Lacinipolia davena (Smith, 1901)




Lacinipolia davena is a common, small, dark, blackish-gray moth (FW length 11 - 14 mm) that flies in forests throughout most of the Pacific Northwest from late spring until fall. Its forewing has a mottled, blue-gray distal area with white and rusty red or tan near the anal angle, a pale reniform spot, and a dark, rusty tuft of scales on the posterior thorax. The median area is dark gray, nearly black. The wing base is slightly lighter gray, lightest in the basal area, and often with a light olive or red-brown streak in the fold. Much of the subterminal area and apex are mottled light blue-gray, with dark gray on the costa and a patch of brick-red, tan, or rarely light green in the posterior subterminal area that is bordered by white in the postmedial and subterminal lines. The terminal area is gray except at the apex. A short black basal dash is present, but often indistinct against the dark wing color. The veins in the subterminal and terminal areas can be black. Females are darker than males, especially on the wing base. Some specimens are diffusely darker smoky gray, dark olive, or tan. The basal, antemedial, and postmedial lines are dark gray and black, double, the latter two lines with strong components abutting the median area. The filling of the lines is gray, wide and white in the posterior half of the postmedial line. The basal line is irregular, evident anterior to the basal dash. The antemedial line is smoothly excurved with the apex of the arc near the posterior margin. The median line is black, indistinct, nearly straight. The postmedial line is sharply drawn toward the base on the costa, has a short straight lateral to the reniform spot, then smoothly arched from the spot to the posterior margin. The subterminal line is pale gray to white, uneven, palest, and widest near the anal angle abutting the colored area in the lower subterminal area. It is preceded by a thin patchy gray shade across most of the wing and often small gray to black spots at the posterior margin. The terminal line is a series of gray spots. The fringe is checkered gray. The spots are outlined in black. The orbicular spot is round or slightly ovoid, filled with gray and the ground color centrally, usually inconspicuous against the dark ground. The reniform spot is bar-like, weakly kidney-shaped, lined with white peripherally and pale to dark gray centrally. The claviform spot is small, indistinct against the dark median area. The hindwing is light gray, medium gray in females, slightly darker toward the margin, with dark veins and faint discal spot. The fringe is pale gray with a gray base. The head and base of the collar are smoky dark gray. The tip of the collar and central tegulae are hoary silver-gray, with dark gray edges on the tegulae. A distinctive rust-brown or chestnut-colored tuft is located on the posterior thorax. The eye is covered with tiny hairs. The male antenna is bead-like.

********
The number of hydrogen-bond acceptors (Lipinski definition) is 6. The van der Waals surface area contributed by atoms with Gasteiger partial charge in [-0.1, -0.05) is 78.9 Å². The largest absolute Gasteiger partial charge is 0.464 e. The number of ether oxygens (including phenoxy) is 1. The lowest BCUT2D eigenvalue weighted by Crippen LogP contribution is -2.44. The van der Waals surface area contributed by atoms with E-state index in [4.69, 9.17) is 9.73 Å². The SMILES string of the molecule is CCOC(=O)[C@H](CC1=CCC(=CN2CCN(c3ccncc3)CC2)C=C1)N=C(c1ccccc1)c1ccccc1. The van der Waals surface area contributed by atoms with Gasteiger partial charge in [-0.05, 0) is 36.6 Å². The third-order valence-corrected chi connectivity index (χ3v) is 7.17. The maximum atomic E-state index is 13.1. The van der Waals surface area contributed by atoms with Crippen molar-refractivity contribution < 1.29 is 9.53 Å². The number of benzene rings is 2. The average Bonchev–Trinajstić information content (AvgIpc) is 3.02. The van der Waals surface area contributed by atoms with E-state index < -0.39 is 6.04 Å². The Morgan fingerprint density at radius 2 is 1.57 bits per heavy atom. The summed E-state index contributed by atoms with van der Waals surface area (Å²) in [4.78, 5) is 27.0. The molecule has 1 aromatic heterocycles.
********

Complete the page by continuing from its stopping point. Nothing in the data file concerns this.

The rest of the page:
This species can be recognized by the combination of the rusty, brown tuft on the posterior thorax and the smoky, nearly black forewing with mottled, light gray distal to the median area and with a colored spot bordered medially by a white crescent formed by the filling of the postmedial line and laterally by the subterminal line. It is most difficult to distinguish from dark populations of Lacinipolia olivacea found west of the Cascades, especially females. In general, the dark color of L. davena is smoother, and the wing base is darker and smokier gray. Lacinipolia olivacea has an inconspicuous brown or gray tuft on the thorax, not rusty brown or rich chestnut-brown as in L. davena. Males of these species can be distinguished by the relative sizes of the cucullus of the valve, which is visible after brushing the scales from the ends of the abdomen. That of L. davena is small, barely wider than the width of the valve, while that of L. olivacea is broader, with a shape like an equilateral triangle. Lacinipolia comis is also dark gray and has a similar pattern of lines and spots. However, it has strong green and olive colors on the wing that are lacking in L. davena, and it usually has a black line or wedge at the outer margin above the anal angle that is gray or absent in L. davena. The cucullus of the valve is even larger in L. comis than in L. olivacea.


This species is common to abundant in moist forest habitats throughout the Pacific Northwest.  These include coastal rainforests, mixed hardwood forests, and oak woodlands at low elevations west of the Cascades, mixed hardwood-conifer forests, and spruce-fir forests at middle to high elevations in the Cascades and Rocky Mountain regions, and in open ponderosa pine forests at middle elevations east of the Cascades.


Pacific Northwest

Lacinipolia davena is widespread in forests of the Northwest. It is especially common west of the Cascades from southwestern British Columbia to northern California. It extends inland across southern and central British Columbia, northern Washington, western Montana, and the Blue Mountains of eastern Oregon.


The range of L. davena is close to the Pacific Coast except in Canada where it ranges to the Rocky Mountains, including in southwestern Alberta. It is found throughout most of California south of the Northwest.

Life History


No information is presently available regarding larval foodplants of this species, but it is probably a climbing cutworm that feeds on various herbaceous plants based upon closely related species.


The flight period of L. davena is fairly long, extending from late May to the fall. It peaks in early summer, with most specimens from our area having June and July collection dates. It is nocturnal and comes to lights.

Economic Importance




Moth Photographers Group